3 Challenges for Businesses Selecting ERP in 2016
As noted humorist Charles Schultz once suggested, “Don't worry about the world coming to an end today. It is already tomorrow in Australia.” While the snark may appear non sequitur to challenges associated with selecting ERP in 2015, when it comes right down to it, his view offers a fair approximation of the translucent nature of challenges derived by ‘tomorrow’; and its projected impacts in the case of “newer, bigger, or faster’ ERP platforms.
I use the word ‘translucent’ purposefully. Light can be passed through a plane yet still mask most details associated therein; seems a pretty apt way to describemost ERP selection projects, which are usually fraught with more rather than fewer potholes. So, once again into the breech dear friends; but as usual, hang on because the experience is likely to offer a bumpy ride.
According to a recent Gartner Research report on the growth of Enterprise ERP mobility, “…the proliferation of (today’s) mobile devices represents a real opportunity to increase the penetration of ERP for all types of workers -- in healthcare, manufacturing, finance, even charity organizations -- and overcome some of the resistance to ERP usability. However, deploying ERP on mobile devices presents many challenges, due to the rapidly evolving mobility device and app landscape.
Mobility does not come free from the ERP vendors. It requires expensive upgrades to their newest technology platforms and constant patching as the vendors deliver functionality a little bit at a time.”
This last little bit of news is really where the rubber hits the road, since attempting to ‘integrate’ typically thin, yet highly specific app variants can offer their own kinds of development hell when trying to decide on one mobile ERP approach versus another.
In the case of ERP selection decision making, there are really only two ways to go these days; either go on-premise, and thereby own and manage the entire ERP operations constellation, or go with a cloud-based platform, which offers its own long list of pros and cons.
Given the density of today’s ERP media buzz, one might believe that on-premise ERP represents a flightless flock of Dodos who are just about ready to get eaten by a pack of ravenous velociraptors. However, on-premise systems still make sense for enterprise use for a host of reasons, if for no other reason than continual and expanding threats associated with external data security breeches.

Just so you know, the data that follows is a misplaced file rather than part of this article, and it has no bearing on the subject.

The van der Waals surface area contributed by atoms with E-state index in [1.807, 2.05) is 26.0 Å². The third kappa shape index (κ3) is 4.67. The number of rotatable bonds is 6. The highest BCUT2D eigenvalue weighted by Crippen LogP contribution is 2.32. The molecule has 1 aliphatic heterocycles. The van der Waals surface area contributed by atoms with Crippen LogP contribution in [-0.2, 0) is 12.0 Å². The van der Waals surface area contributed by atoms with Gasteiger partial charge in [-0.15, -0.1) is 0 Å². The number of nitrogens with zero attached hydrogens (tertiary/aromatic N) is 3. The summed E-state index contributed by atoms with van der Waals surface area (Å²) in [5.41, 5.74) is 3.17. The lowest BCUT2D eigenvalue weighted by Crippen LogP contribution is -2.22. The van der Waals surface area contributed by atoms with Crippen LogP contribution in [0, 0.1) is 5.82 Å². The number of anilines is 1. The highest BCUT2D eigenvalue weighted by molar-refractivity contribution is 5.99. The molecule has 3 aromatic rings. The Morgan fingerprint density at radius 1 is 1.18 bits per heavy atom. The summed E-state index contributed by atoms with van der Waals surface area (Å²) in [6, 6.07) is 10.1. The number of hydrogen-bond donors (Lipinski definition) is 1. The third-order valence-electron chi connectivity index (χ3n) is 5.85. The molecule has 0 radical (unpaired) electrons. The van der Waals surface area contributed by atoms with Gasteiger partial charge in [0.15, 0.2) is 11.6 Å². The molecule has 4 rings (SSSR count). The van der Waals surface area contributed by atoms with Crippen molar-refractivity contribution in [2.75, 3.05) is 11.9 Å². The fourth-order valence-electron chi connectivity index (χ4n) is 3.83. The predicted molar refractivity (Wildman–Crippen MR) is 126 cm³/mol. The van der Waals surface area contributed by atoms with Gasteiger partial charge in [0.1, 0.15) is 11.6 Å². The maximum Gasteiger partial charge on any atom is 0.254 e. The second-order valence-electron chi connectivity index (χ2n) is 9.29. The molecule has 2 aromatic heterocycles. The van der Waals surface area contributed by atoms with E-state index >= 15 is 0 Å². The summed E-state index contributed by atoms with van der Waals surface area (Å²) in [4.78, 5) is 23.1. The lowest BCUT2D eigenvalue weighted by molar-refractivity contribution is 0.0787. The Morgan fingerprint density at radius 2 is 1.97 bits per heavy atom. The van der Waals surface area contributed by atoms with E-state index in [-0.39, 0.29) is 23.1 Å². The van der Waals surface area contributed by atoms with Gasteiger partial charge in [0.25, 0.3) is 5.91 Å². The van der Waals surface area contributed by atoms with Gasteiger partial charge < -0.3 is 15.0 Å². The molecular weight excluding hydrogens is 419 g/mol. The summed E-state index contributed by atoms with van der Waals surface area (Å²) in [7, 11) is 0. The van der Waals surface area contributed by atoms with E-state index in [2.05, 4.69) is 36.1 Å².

In the case of decisions based on overall systems flexibility the two competing systems approaches must always come down to a businesses’ subjective view of what is and isn’t a threat or cost effective, derived from the needs of a specific set of their operations.
On the upside cloud ERP flexibility generally offers quick system launches and implementations, thin internal maintenance requirements, the offer of expanded scalability on-demand, and assumed 24/7/365 support; although in the latter case this particular ‘value’, can sometimes trigger as many potential problems as it resolves.
Overall flexibility cannot exist without stability, so stability must always be considered a first principal when ERP-dependent requirements are present.
On the downside of cloud ERP, the aforementioned data security threat is pervasive and growing, particularly when it comes to large-scale enterprises’ like public Fortune 500/1000 companies; or governmental bureaucracies as recently illustrated by the massive hack carried out on the U.S.’ Office of Personnel Management. In the case of this value proposition, then, a premise of Caveat Emptor must always apply.
When it comes to an ERP selection, flexibility can still be the safer bet for a small or mid-sized Enterprise ERP selection. Overall flexibility cannot exist without stability, so stability must always be considered a first principal when ERP-dependent requirements are present.
Whenever Cost-to-Complete considerations apply within an ERP selection process, one should not simply investigate the more obvious issues of implementation, launch, training, and recurrent management, with an overall eye toward TOC; but also apply an X-factor representing overall time plus overall cost; plus the addition of overall enterprise will.
At the end of the day, we cannot assume science and technology alone will ever ensure a successful ERP selection outcome.
In this event I don’t mean validating an enterprise implementation project/cost schedule on paper, but the ‘real’ and often-overlooked emotional effort involved in successfully integrating and subsuming a full-fledged ERP system within a company culture. This particular gotcha alone has triggered more ERP failures than Apple sells phones.
All of these ERP selection and implementation failures involved internal and highly-empirical impediments to be overcome. Corporate leadership from the top to the bottom rung of each management cadre didn’t deliver visceral fortitude enough to get the ball across the goal line.
At the end of the day, we cannot assume science and technology alone will ever ensure a successful ERP selection outcome. Unless a particular enterprise culture is ready to commit whatever needs to be done, whenever it comes time to do it, they will face these challenges throughout 2016.
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